China and Brazil are expected to form closer and stronger economic ties during the upcoming visit by Premier Li Keqiang, according to China’s top diplomat in the South American country.
Brazil is the first leg of Li’s nine-day South American tour, which will also take him to Colombia, Peru and Chile.
Chinese Ambassador to Brazil Li Jinzhang said this demonstrates the great emphasis the leaders of the two countries place on their ties.
The envoy said that during the Premier’s visit, the two countries are expected to sign a long list of agreements covering a wide range of areas. Expanding cooperation on production capacity and investment is high on the agenda, he said.
Li Jinzhang said China’s attempts to shift its development model and make best use of its economic structure, and Brazil’s economic restructuring, have created new challenges and opportunities for bilateral economic and trade cooperation.
“It will provide strong momentum for developing new growth points and bright spots in bilateral cooperation,” he told China Daily’s Latin American edition on May 15.
Brazilian President Dilma Rousseff said recently she hopes that Chinese investment will help to upgrade her country’s railways, highways, ports and airports.
Rousseff and Premier Li are scheduled to review a joint feasibility study in the coming days for a proposed railway linking Brazil’s Atlantic coast to Peru’s Pacific coast.
The more than 4,000-km-long project was announced in July during President Xi Jinping’s trip to South America. The three countries signed an agreement in Beijing late last year to explore the project, known as the Twin Ocean Railroad Connection. More discussions have been held since.
In Rio de Janeiro, the other Brazilian city Premier Li will visit apart from the capital Brasilia, the subway and urban railway fleets are being revamped with the purchase of Chinese products.
Ambassador Li believes that trade is another area that has huge potential for bilateral cooperation.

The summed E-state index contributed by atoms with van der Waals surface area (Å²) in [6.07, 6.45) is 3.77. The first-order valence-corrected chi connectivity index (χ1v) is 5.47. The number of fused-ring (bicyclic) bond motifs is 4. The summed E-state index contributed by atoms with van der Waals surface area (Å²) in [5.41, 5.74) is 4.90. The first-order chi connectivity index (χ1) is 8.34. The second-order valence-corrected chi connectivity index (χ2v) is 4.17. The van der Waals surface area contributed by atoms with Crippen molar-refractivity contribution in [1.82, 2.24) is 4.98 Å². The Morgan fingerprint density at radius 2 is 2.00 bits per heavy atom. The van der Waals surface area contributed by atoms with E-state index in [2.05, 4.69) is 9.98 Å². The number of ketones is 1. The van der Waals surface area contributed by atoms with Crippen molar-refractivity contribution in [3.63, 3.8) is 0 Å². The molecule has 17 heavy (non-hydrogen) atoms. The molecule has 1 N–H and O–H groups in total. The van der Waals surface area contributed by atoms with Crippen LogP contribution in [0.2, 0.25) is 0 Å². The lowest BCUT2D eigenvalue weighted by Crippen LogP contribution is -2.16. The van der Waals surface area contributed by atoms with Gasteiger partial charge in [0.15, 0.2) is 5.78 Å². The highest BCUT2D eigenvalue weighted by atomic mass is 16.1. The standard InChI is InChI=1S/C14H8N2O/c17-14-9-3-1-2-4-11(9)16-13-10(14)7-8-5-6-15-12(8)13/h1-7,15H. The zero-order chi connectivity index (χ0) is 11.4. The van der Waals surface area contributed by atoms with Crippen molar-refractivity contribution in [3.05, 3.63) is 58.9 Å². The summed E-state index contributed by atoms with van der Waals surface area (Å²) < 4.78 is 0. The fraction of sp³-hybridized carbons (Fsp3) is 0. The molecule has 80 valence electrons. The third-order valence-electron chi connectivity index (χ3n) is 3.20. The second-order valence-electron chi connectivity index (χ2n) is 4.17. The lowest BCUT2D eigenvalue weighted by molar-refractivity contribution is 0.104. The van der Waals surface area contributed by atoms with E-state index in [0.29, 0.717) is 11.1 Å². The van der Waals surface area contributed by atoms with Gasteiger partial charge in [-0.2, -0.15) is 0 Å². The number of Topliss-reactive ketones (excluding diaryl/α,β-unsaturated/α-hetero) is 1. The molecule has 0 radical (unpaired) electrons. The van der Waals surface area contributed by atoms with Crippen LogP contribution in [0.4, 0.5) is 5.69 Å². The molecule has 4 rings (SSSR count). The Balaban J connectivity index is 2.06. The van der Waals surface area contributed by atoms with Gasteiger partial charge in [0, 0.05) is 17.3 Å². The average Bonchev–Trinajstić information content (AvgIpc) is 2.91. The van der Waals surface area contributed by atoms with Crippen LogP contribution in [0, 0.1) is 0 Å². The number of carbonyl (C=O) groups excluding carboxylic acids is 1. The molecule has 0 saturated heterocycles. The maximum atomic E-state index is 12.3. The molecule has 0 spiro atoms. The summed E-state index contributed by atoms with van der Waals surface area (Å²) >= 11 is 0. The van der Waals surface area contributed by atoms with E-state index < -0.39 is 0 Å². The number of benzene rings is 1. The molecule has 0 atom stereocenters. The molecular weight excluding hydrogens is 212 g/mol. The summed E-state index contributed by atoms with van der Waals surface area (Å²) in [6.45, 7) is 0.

“The two countries should improve trade flow and diversify their trade, and in particular increase the percentage of high value added goods in bilateral trade and reduce the overdependence on commodity trade, such as soybeans and iron ore,” he said.
Bilateral trade reached $86.7 billion last year, making China the largest trade partner for Brazil for the sixth consecutive year and Brazil the 10th largest trading partner for China.
“Financial institutions in the two nations should actively explore ways to finance major projects to ensure practical cooperation in various fields,” he said.
China and Brazil are members of the New Development Bank, formerly known as the BRICS Development Bank, which was formed to foster greater cooperation among the five major emerging markets of Brazil, Russia, India, China and South Africa.
Brazil is also the only Latin American country that has become a prospective founding member of the China-proposed Asia Infrastructure Investment Bank.
The largest South American nation has also become a major destination for Chinese investment, which reached $18.9 billion in the country last year. Investment in energy, mining, power transmission, manufacturing, banking, agriculture and wholesale and retail has become more diversified.
Brazilian investment in China, although relatively small, has shown a good growth trend, the envoy told Brazilian news media. “With the expanding cooperation and growing common interests between the two nations, China and Brazil have increasingly become a community of common destiny,” he said.